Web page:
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When time is money: State and medical isotope maker take case to judge

AUSTIN — Officials at the Texas Department of State Health Services have been patient, but they also told a judge Tuesday that six years was long enough to wait. 

In a special hearing Tuesday afternoon, state officials told the judge that their decision to deny a manufacturing license to U.S. Radiopharmaceuticals should stand. The Denton manufacturing plant, shuttered since 2009, hasn't been able to raise the money needed to reopen after all these years, they said. 

Denton attorney Adam Whitten, who represents USR, called the state's level of patience "saintly," but he also told the judge that there would be no harm in giving the company more time. 

He pointed to the company's nearly decade-long history of compliance with state rules in storing radioactive waste as evidence of its respect for Texas' rules and regulations. 

"There is no risk to the public and there is no harm in keeping the [license] application open," Whitten said. "We're just asking to keep it open." 

Whitten said denying the application now would hurt the company's efforts to secure the financing it needs to reopen the plant. 

The two sides presented their case to a state administrative law judge, a special kind of state judge who hears disagreements over the enforcement of state rules. After a 90-minute hearing, the judge, Fernando Rodriguez, said he would write a proposal for a decision as soon as possible, within 60 days. 

The proposed decision then goes to the head of the Texas Department of State Health Services for a final ruling. If the judge and the health commissioner agree to deny the license, a new deadline looms. USR would have one year to clean up the radioactive waste being stored at the two plant facilities, on Shady Oaks Drive and Jim Christal Road in Denton. 

Karl VanAhn, the sole witness for the hearing Tuesday, said none of the radioactive waste poses an immediate public health concern. State inspectors check the site, including the waste drums, periodically to make sure everything is secure and that there is no additional, measurable radiation off site from either facility.  

Both state officials and USR told the judge they believed it would cost between $2.2 million and $2.5 million to clean up the plant, which includes disposing of the waste in the drums, the equipment and the affected parts of the buildings.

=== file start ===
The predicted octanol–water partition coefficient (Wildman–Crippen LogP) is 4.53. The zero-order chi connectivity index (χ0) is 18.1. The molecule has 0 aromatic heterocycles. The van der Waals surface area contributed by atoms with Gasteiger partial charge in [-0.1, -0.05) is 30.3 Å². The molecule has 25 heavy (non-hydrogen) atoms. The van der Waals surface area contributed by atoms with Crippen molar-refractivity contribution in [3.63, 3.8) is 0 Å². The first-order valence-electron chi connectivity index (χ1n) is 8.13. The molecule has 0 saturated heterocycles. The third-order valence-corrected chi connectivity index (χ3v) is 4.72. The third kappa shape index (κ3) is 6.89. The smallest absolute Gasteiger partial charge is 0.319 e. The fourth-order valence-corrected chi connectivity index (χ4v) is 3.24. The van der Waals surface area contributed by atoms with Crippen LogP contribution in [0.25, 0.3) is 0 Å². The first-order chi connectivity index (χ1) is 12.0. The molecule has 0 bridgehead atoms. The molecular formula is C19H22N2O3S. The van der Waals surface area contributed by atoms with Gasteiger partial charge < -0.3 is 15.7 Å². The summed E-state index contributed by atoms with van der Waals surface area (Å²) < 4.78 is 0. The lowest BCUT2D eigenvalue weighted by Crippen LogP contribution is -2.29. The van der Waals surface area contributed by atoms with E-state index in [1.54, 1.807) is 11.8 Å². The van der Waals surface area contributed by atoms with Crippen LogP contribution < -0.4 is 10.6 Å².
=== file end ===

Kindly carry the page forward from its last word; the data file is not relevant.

Trace Life Sciences, which used to manufacture medical radioisotopes for diagnosing disease and treating cancer, closed its Denton facilities in 2009 after its financial backing went into federal receivership. A Utah company, NuView Life Sciences, plucked the properties out of receivership, and U.S. Radiopharmaceuticals, a wholly owned subsidiary of NuView, formally applied for a license to reopen the plant in 2012. 

The company had permission from the Texas Department of State Health Services to continue to store the radioactive waste while it sought a new license. 

The state's attorney, Stacey McLarty, painstakingly outlined the communication between the state and the company over the past six years for the judge Tuesday afternoon. State officials first told USR they would be denying the application in mid-2015. USR wrote and asked for an extension, saying that it expected to close on its financing by December 2015. 

Then, in January 2016, USR wrote again asking state officials to hold the application until March. In September 2016, state officials issued the formal notice of violation, setting the wheels into motion that led to Tuesday's hearing. 

The state's case was simple, McLarty said. The company had six years to raise enough money to put up a bond or other financial instrument to guarantee that, even if the company went out of business, the radioactive waste could be cleaned up. 

Since it had not, "that was sufficient to deny the application," McLarty said. "And with denial comes responsibility to remediate." 

Whitten told the judge that USR has worked incredibly hard to raise the money it needs, including the funding needed to guarantee the cleanup. If the state keeps the license application open, that keeps other risks at bay, Whitten said. 

"You don't have to risk going into the decommissioning fund," Whitten said. 

The state has a special fund to clean up low-level radioactive waste. According to the state comptroller, that fund contained $28 million as of Aug. 31, 2017. 

McLarty told the judge that the state dips into that fund as a last resort, when no other responsible parties can be identified. In addition, there is another state process for paying for remediation, she said. 

"You won't be deciding that today," McLarty said.

PEGGY HEINKEL-WOLFE can be reached at 940-566-6881.